You may have noticed that in Chinese there are two ways to describe wearing or putting on clothes or accessories. At first it might be confusing which word should be used at which time, but there’s actually a very easy way to remember.
The two words for ‘wear’ or ‘put on’ in Chinese are:
The first word （戴 dài） is used for putting on hats, glasses and scarves etc, while the second word （穿 chuān） is used for wearing clothing such as T-shirts, pants or jumpers. The problem of deciding which word to use doesn’t really occur in English, since ‘put on’ can be used for anything – put on a pair of glasses; put on a T-shirt etc. Though in Chinese this isn’t the case.
So how can you remember the difference between these two words?
It’s easy, just take a look the second word, 穿（chuān）. In addition to meaning ‘to wear’, it also means to ‘pierce’ or to ‘go through’. Therefore, use this word only when the piece of clothing is worn by putting your arms or legs through the clothing. A hat or glasses are placed on your body and not through, so in these instances you would use 戴 and not 穿. The only exception to the rule seems to be with gloves and socks – while the action of putting them on is very similar, you 穿 socks and 戴 gloves.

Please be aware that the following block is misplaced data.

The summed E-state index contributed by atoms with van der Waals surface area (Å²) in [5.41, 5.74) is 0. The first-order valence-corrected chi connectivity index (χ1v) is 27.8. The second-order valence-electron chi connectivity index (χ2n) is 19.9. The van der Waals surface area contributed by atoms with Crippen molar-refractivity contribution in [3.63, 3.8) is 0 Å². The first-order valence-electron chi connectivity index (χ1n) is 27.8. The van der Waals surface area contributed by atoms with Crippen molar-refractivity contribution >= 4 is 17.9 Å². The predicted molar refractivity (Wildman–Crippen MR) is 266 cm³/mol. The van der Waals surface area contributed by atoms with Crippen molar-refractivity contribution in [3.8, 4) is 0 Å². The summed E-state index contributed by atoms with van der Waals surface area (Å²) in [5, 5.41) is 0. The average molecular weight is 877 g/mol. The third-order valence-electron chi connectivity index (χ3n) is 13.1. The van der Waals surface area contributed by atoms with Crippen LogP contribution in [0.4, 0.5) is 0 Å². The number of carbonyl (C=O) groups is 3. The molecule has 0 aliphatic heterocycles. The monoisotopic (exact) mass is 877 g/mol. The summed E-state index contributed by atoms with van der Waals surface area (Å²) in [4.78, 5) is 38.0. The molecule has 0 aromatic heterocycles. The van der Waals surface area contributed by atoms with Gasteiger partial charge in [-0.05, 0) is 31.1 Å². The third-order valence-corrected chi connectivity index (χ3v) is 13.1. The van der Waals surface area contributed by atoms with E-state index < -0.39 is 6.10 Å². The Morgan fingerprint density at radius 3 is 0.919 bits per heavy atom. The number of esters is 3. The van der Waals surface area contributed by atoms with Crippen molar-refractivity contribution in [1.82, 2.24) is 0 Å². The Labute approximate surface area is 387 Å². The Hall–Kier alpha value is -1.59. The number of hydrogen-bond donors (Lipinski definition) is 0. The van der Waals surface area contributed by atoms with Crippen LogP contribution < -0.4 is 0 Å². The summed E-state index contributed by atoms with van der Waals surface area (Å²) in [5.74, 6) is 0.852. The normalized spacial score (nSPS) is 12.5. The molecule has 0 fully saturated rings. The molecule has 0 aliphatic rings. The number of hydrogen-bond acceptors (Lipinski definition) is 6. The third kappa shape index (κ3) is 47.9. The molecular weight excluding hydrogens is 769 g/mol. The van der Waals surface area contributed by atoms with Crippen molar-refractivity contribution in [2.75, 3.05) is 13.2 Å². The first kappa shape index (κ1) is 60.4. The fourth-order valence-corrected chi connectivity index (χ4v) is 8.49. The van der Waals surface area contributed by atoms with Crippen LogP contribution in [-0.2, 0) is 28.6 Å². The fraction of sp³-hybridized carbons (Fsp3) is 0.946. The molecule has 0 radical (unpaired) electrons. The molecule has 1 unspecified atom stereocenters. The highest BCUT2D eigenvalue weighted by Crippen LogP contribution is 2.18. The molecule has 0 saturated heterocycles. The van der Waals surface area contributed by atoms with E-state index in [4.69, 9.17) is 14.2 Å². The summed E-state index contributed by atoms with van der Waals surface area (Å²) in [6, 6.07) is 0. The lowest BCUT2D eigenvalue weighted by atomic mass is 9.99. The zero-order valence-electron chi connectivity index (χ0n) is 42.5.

There are some great notes in the Radical Reference about the word 穿, as it contains the radical for tooth:
For this radical try to think of a big tooth, such as a fang or a tusk. Basically something that sticks/pokes out. I want to make special note of the character 穿, which is mostly means ‘to go through’. If you look closely you can see the top part is radical 穴, a cave. Think of a tooth-like object boring into the mountainside and you will never forget the meaning of this character. keep reading
What tricks do you have for remembering the meaning of words?